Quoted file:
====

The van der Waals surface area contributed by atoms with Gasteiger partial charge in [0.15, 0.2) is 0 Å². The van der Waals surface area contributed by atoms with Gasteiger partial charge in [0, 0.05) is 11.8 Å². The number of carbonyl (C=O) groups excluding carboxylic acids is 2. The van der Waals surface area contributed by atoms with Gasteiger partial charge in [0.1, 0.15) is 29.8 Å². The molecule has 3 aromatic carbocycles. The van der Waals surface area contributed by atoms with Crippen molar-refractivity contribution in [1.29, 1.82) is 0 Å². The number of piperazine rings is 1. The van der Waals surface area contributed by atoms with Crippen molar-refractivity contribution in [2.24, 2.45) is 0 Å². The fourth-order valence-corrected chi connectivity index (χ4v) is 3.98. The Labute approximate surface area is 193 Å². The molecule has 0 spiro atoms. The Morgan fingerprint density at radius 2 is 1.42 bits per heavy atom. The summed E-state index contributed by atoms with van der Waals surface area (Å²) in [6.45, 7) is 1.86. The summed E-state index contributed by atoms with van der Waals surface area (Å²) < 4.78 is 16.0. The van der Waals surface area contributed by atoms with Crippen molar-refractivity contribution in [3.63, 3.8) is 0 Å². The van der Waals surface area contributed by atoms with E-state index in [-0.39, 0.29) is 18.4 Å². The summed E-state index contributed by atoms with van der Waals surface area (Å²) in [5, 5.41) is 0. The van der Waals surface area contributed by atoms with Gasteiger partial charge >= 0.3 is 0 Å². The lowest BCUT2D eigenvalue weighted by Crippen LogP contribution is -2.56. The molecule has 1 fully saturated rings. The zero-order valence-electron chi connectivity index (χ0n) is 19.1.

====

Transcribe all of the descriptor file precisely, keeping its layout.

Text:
The van der Waals surface area contributed by atoms with Gasteiger partial charge in [0.15, 0.2) is 0 Å². The van der Waals surface area contributed by atoms with Gasteiger partial charge in [0, 0.05) is 11.8 Å². The number of carbonyl (C=O) groups excluding carboxylic acids is 2. The van der Waals surface area contributed by atoms with Gasteiger partial charge in [0.1, 0.15) is 29.8 Å². The molecule has 3 aromatic carbocycles. The van der Waals surface area contributed by atoms with Crippen molar-refractivity contribution in [1.29, 1.82) is 0 Å². The number of piperazine rings is 1. The van der Waals surface area contributed by atoms with Crippen molar-refractivity contribution in [2.24, 2.45) is 0 Å². The fourth-order valence-corrected chi connectivity index (χ4v) is 3.98. The Labute approximate surface area is 193 Å². The molecule has 0 spiro atoms. The Morgan fingerprint density at radius 2 is 1.42 bits per heavy atom. The summed E-state index contributed by atoms with van der Waals surface area (Å²) in [6.45, 7) is 1.86. The summed E-state index contributed by atoms with van der Waals surface area (Å²) < 4.78 is 16.0. The van der Waals surface area contributed by atoms with Crippen molar-refractivity contribution in [3.63, 3.8) is 0 Å². The van der Waals surface area contributed by atoms with E-state index in [-0.39, 0.29) is 18.4 Å². The summed E-state index contributed by atoms with van der Waals surface area (Å²) in [5, 5.41) is 0. The van der Waals surface area contributed by atoms with Gasteiger partial charge >= 0.3 is 0 Å². The lowest BCUT2D eigenvalue weighted by Crippen LogP contribution is -2.56. The molecule has 1 fully saturated rings. The zero-order valence-electron chi connectivity index (χ0n) is 19.1.